Abbad Diraneyya

Wikipedia
Amman, Jordan

About Abbad

Bio

High school student. Blogger and activist in open source movement. Wikipedian since 2009 and administrator on Arabic Wikipedia version. Currently an ambassador of Wikipedia in Jordan, and working on co-organizing Wiki Loves Monuments wiki-photography competition in Syria and Jordan.

Languages

Arabic, English

Talk to me about

Wikipedia, Open-source movement, Free knowledge and education, Environment, Astronomy

Favorite talks

Comments & conversations

280091
Abbad Diraneyya
Posted almost 2 years ago
Syria: what should we do about the media?
It's hard to summarize it in few words here. The core perspective of the conflict viewed by the media is wrong, and many, if not the vast majority, are highly influenced by it. For example (talking about what other countries are seeking), on the contrary of the common thought, the fighters in Syria aren't supported by the west. Actually, the western governments supports only a plenty of groups which has been considered as west-loyal, they counts for few dozens out of hundreds/thousands of armed groups currently in the country. This's not for free, because there's nothing out there for free; what happens is that someone from a western intelligence comes to the gang's leader, he offers him money, weapons, and whatever he may wish, however, he must accept his group to work under a "military union", which would be totally lead by the west. The majority will refuse. When this happens, and when the west finds a group as unlikely to be loyal even if it accepted the offer, then they will "dry the sources". This term means that someone from the FBI or some western intelligence will go to the black market and buy massively all available weapons, so that the rebels have no source for supplies or ammo, and they start to lose their territories to the government or the west-loyal groups. With this manner, the western governments are working on killing the actually revolution, while the media is spreading to the people the totally untrue picture of; The West vs. Syrian regime.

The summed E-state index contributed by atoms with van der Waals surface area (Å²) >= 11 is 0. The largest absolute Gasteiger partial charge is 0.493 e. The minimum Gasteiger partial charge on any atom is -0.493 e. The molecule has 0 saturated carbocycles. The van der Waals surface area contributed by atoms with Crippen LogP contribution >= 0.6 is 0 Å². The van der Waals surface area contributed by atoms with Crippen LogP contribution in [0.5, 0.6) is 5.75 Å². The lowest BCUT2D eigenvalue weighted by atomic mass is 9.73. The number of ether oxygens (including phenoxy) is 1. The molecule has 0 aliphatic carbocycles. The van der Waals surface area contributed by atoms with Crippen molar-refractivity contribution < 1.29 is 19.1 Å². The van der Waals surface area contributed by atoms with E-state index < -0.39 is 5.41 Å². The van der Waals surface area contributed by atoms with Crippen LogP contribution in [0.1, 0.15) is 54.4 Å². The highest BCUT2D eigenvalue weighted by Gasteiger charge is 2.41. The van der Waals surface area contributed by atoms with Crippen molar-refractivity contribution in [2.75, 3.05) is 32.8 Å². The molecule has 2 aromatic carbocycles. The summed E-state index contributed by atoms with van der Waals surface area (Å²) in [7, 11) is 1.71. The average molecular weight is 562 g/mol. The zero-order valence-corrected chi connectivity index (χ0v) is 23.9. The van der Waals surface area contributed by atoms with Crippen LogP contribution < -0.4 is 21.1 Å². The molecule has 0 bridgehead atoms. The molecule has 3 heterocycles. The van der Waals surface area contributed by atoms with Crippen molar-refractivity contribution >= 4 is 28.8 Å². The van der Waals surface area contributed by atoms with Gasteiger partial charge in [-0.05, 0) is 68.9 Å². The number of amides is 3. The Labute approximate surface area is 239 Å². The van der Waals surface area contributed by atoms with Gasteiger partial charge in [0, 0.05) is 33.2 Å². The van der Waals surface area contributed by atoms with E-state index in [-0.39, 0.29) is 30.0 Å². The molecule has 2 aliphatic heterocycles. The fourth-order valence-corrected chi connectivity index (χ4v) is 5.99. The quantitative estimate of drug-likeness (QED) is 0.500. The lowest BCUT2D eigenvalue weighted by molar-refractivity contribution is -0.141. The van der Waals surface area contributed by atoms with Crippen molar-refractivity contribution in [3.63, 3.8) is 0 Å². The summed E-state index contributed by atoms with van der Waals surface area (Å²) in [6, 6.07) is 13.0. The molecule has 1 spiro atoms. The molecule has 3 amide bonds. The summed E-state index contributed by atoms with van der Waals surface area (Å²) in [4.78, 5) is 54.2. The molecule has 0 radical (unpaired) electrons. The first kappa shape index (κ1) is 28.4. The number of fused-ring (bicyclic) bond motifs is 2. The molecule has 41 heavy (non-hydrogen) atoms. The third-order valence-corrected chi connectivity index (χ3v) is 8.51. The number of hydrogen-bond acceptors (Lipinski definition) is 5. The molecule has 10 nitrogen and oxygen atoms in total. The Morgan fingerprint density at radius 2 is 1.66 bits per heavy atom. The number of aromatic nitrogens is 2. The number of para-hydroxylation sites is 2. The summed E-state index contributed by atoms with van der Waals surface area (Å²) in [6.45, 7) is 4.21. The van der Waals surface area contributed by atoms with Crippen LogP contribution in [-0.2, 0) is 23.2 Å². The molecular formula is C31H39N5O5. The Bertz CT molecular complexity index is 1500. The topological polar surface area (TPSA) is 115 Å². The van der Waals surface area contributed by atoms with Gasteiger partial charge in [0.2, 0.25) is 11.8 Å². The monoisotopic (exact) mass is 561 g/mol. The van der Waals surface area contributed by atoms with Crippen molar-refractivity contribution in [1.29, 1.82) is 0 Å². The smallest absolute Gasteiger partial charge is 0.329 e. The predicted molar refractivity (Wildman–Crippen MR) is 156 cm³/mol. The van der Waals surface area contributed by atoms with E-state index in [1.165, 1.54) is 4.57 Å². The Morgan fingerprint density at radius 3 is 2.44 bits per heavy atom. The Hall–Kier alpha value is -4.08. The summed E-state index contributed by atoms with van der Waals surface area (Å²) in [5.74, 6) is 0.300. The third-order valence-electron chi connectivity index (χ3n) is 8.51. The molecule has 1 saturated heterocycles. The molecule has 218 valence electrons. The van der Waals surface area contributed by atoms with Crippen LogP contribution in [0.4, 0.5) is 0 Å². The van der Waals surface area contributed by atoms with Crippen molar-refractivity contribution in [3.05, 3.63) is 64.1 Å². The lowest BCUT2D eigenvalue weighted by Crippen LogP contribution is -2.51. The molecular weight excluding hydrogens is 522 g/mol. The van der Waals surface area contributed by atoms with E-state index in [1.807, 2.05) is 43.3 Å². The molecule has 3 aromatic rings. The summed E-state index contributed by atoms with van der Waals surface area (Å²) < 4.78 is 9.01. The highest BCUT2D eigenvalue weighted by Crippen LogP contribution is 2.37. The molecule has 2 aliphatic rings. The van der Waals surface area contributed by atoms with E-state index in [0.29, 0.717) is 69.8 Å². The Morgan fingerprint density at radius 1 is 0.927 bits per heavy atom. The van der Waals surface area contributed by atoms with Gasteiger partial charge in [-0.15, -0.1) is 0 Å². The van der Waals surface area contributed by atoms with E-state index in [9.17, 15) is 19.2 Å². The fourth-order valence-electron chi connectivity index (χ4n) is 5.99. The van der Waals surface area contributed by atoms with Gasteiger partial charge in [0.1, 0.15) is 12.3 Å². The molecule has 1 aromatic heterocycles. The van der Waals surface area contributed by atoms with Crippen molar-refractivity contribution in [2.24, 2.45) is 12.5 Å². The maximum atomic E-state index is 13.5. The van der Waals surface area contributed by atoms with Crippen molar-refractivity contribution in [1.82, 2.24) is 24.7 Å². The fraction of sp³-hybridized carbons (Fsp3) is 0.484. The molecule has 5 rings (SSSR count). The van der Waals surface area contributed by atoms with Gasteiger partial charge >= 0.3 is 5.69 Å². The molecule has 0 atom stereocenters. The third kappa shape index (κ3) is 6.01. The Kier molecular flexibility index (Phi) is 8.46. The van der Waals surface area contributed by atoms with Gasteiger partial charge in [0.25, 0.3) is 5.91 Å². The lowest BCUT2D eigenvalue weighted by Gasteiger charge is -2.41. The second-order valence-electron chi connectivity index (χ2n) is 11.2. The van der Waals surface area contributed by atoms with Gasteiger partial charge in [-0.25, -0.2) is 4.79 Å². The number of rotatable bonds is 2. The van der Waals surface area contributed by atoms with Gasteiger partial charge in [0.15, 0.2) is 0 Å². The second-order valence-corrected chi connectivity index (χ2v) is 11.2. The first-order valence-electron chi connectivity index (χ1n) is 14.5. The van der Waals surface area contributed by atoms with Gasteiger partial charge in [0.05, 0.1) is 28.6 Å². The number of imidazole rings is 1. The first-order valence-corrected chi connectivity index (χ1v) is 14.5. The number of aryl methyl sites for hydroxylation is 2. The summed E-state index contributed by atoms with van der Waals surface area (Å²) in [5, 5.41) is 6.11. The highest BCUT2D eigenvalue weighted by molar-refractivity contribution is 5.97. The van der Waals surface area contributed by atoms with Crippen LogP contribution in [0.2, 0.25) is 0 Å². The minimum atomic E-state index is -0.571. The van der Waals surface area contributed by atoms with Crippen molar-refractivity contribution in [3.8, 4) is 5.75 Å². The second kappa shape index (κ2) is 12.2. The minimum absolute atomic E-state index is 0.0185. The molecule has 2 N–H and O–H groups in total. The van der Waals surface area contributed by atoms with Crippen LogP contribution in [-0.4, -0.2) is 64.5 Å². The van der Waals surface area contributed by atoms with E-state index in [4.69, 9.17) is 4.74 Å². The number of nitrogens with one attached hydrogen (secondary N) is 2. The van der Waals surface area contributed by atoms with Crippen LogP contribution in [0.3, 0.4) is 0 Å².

280091
Abbad Diraneyya
Posted almost 2 years ago
Syria: what should we do about the media?
Thanks Keith. I've indeed summarized my view in former responses; I don't see it as a war, but as a revolution driven by the people. It got violent, and this caused a lot of problems, but it's still driven by the will of the Syrians. There's still a lot of details to go through, and a lot of thing to say about the fake picture given by the media in many ways. Even though I am happy that people here are intelligent and thinks first about anything they hear before believing it, even if it's my opinions. This where the problem started in the first place.
280091
Abbad Diraneyya
Posted almost 2 years ago
Syria: what should we do about the media?
We all realize this very well, because of the past experiences in the region and other countries (like Afghanistan, which we know closely since many Arabs fought there in the 1980s). Actually, the peaceful protests versus armed fighting was one of the most controversial issues inside Syria for around a year after the beginning of the event (another thing the media would never mention). Some people insisted to keep it peaceful, because they feared such risks which the weapons could bring, however, the size of support for the armed resistance started to drop up rapidly with time, as it's really not easy to convince people on keeping peaceful when they are shot with guns everytime they scream with their demands.
280091
Abbad Diraneyya
Posted almost 2 years ago
Syria: what should we do about the media?